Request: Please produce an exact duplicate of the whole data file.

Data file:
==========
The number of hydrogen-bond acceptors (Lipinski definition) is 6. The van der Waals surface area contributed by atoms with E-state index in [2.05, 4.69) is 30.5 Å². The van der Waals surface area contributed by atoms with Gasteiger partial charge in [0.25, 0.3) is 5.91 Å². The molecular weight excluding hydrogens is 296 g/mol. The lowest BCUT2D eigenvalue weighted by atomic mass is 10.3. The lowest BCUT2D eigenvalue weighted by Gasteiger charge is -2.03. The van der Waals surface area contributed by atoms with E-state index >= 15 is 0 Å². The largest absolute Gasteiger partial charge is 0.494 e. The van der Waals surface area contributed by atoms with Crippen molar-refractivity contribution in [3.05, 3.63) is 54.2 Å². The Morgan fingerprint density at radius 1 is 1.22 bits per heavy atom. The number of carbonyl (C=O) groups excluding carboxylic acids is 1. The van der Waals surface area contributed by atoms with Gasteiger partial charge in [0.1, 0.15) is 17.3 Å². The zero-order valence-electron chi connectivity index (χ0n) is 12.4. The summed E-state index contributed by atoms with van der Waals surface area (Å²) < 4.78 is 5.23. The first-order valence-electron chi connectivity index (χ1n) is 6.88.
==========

The number of hydrogen-bond acceptors (Lipinski definition) is 6. The van der Waals surface area contributed by atoms with E-state index in [2.05, 4.69) is 30.5 Å². The van der Waals surface area contributed by atoms with Gasteiger partial charge in [0.25, 0.3) is 5.91 Å². The molecular weight excluding hydrogens is 296 g/mol. The lowest BCUT2D eigenvalue weighted by atomic mass is 10.3. The lowest BCUT2D eigenvalue weighted by Gasteiger charge is -2.03. The van der Waals surface area contributed by atoms with E-state index >= 15 is 0 Å². The largest absolute Gasteiger partial charge is 0.494 e. The van der Waals surface area contributed by atoms with Crippen molar-refractivity contribution in [3.05, 3.63) is 54.2 Å². The Morgan fingerprint density at radius 1 is 1.22 bits per heavy atom. The number of carbonyl (C=O) groups excluding carboxylic acids is 1. The van der Waals surface area contributed by atoms with Gasteiger partial charge in [0.1, 0.15) is 17.3 Å². The zero-order valence-electron chi connectivity index (χ0n) is 12.4. The summed E-state index contributed by atoms with van der Waals surface area (Å²) < 4.78 is 5.23. The first-order valence-electron chi connectivity index (χ1n) is 6.88.